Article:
It should not be surprising, then, that dogs also learn the Doorknob Principle. An innocent resident of Takoma Park, Maryland, was allegedly mauled by a Prince George's County police dog in her own bed after it was sent in to look for a burglar in her basement apartment. It had gained access by turning a doorknob, which the woman has since replaced by a latch. Bizarre as these anecdotes appear, they make an important point. Those who create things, whether doorknobs or gas pipes, can only begin to imagine how they will be used. If we define technology as a modification of the environment, then we must recognize the complementary principle of technique: how that modification is used in performance. New objects change behavior, but not always as inventors and manufacturers imagine. And changes in behavior of people, as of bears and dogs, inspire new hardware, which in turn engenders more innovations.
TECHNOLOGY = TECHNIQUE?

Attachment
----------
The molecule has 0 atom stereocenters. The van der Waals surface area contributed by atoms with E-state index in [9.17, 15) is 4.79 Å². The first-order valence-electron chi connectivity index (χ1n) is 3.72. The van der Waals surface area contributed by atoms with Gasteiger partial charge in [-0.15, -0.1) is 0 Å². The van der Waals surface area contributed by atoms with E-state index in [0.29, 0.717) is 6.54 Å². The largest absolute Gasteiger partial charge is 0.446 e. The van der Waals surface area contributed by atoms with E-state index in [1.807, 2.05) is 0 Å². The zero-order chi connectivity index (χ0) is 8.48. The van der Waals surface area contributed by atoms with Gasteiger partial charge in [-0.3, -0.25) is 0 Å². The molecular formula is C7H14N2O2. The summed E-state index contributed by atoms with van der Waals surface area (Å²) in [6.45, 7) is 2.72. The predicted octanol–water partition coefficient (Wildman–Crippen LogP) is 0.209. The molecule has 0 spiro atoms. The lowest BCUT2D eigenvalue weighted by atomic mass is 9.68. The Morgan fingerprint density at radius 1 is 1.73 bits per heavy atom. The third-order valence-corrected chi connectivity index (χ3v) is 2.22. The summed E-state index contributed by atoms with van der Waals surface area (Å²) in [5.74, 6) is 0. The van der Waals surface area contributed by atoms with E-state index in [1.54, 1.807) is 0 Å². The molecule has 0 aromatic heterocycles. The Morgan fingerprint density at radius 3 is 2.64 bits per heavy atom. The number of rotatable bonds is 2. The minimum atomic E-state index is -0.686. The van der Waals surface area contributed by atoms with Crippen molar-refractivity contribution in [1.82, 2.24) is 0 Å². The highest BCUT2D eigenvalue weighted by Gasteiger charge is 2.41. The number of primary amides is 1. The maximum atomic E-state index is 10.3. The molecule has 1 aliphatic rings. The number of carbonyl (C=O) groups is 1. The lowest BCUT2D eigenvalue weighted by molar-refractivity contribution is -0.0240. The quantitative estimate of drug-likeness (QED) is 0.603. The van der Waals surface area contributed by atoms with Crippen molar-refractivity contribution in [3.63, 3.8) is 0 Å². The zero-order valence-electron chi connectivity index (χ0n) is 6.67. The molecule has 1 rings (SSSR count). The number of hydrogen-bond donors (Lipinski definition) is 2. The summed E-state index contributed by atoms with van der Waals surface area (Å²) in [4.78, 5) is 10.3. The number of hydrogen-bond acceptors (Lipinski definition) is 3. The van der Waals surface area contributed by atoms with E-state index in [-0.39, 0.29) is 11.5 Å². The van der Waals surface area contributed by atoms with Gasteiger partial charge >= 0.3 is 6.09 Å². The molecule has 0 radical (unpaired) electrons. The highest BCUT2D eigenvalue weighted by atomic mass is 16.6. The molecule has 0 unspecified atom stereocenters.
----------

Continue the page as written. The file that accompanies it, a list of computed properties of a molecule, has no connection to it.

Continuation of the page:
In many European languages the same term-la technique; die Technik-describes both things and practices. One of the most incisive and influential critics of technology, Jacques Ellul, argued powerfully that modern humanity is enmeshed in such omnipresent, interlocking technological institutions that technology and technique are inseparable. Ellul begins his most important work, The Technological Society, by insisting, against Lewis Mumford, that the machine is only a result of technique, not its source. Mumford established historical periods based on energy-hydraulic, coal, electrical; Ellul sought to understand the spirit behind the power sources and machinery. For him, technology was the product of the ancient Near East; in Western antiquity and medieval Christianity, it was always subordinated to other principles. Even the Renaissance and the seventeenth century pursued humanistic universality rather than technical proficiency; many supposedly practical books of this period lose the modern reader in digression and speculation. The universal application of technique began only with the eighteenth century and the French Revolution. Mechanization was only one consequence of "systematization, unification, and clarification," equally reflected in the suppression of customary law by the Napoleonic Code. History and philosophy as we know them emerged as intellectual techniques. In fact, Ellul argues, industrialization followed rather than preceded these intellectual and cultural transformations. With the rapid industrial development of the nineteenth century-which Ellul does not attempt to explain-came a new relationship of technique to society: "a reality in itself, self-sufficient, with its own laws and determinations." Political control of technique is an illusion. It is irreversible, "beyond good and evil," not merely morally neutral but "the judge of what is moral, the creator of a new morality" and thus of "a new civilization." Humanity has become "a slug in a slot machine," setting it in motion without controlling its outcome.